TOPEKA, Kan. (BP)–The results of an Aug. 1 primary election in Kansas likely will shift control of the state board of education to members who favor changing the state’s current science education standards toward declaring evolution as the only thesis for the origin of man.
Moderate candidates in the Republican primary election won two of four primary races for the 10-member state school board. Although the Republican winners will face Democratic opponents in the November elections, the balloting results likely means that Kansas’ science standards will be revamped for the fourth time since 1998.
The moderate candidates campaigned against new science standards that were instituted in 2005 under a 6-4 conservative majority. The current standards do not dismiss the theory of evolution. Instead they urge students to seek “more adequate explanations of natural phenomena,” a clause that stirred controversy.
Critics of the science standards in Kansas contend that they promote Intelligent Design, which holds that living organisms are so complex they must have been designed by a higher, but unspecified, intelligence. The critics also say the parents and school districts that are in favor exposing students to Intelligent Design and other theories for the origin of humanity, including evolution, are trying to advance religion.
But the board majority that made the current changes in the science standards said the guidelines reflect updated science; promote decision-making that is both informed and reasoned; and do not prohibit the study of evolution.
A more liberal state board instituted a definition of science in 2002 stating, “Science is the human activity of seeking natural explanations of the world around us.” In 2005, the board changed that reference to: “Science is a systematic method of continuing investigation, that uses observation, hypothesis testing, measurement, experimentation, logical argument and theory building, to lead to more adequate explanations of natural phenomena.”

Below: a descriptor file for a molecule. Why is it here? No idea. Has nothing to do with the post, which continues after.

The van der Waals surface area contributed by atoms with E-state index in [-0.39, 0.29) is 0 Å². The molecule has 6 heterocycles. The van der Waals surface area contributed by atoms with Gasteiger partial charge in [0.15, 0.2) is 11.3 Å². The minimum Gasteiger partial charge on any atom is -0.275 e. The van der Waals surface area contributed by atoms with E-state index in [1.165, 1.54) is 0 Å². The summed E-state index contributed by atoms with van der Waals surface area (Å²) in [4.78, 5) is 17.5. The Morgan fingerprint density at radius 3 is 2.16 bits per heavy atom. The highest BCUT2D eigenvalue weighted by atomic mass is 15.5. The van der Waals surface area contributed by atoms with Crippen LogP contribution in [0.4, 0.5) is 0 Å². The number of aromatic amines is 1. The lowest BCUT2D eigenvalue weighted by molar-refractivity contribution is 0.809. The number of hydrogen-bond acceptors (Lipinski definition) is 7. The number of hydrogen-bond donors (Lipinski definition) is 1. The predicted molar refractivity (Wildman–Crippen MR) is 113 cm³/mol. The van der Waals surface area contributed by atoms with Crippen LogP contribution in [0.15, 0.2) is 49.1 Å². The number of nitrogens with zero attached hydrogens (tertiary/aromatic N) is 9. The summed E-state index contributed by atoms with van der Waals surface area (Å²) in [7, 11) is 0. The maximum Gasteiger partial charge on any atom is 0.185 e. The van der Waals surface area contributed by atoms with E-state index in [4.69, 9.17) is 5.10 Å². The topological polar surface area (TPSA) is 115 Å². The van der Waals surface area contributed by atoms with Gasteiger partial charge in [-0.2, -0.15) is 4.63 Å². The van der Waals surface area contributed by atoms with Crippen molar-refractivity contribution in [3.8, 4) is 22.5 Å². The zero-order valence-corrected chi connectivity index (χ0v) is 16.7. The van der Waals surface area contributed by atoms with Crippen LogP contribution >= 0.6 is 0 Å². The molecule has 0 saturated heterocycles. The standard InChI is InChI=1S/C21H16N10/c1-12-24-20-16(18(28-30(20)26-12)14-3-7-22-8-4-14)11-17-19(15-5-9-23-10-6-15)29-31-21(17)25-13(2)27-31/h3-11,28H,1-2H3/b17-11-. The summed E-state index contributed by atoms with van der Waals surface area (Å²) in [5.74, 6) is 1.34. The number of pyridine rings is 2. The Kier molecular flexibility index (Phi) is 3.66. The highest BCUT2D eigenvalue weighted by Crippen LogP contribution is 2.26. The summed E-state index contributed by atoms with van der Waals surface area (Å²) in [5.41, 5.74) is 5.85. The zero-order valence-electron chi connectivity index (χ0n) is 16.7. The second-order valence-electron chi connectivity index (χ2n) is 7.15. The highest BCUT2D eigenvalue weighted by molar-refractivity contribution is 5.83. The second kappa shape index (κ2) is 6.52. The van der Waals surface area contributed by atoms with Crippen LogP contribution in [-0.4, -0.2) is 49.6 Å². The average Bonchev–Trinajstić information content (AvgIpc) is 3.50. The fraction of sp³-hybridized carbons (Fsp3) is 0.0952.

The current board also added a qualifying sentence to an introductory paragraph that suggests a self-existing universe: “Although science proposes theories to explain changes, the actual causes of many changes are currently unknown (e.g. the origin of the universe, the origin of the fundamental laws, the origin of life and the genetic code, and the origin of major body plans during the Cambrian explosion).” In addition, the board added information to better describe the core postulates of evolutionary theory and relevant information about its mechanisms.
According to a board press release, “Biological evolution postulates an unguided natural process that has no discernable direction or goal,” and “the sequence of the nucleotide bases within genes is not dictated by any known chemical or physical law.”
Terry Fox, senior pastor of Immanuel Baptist Church in Wichita, Kan., said the vote shows that the community is divided over how science should be taught in public schools.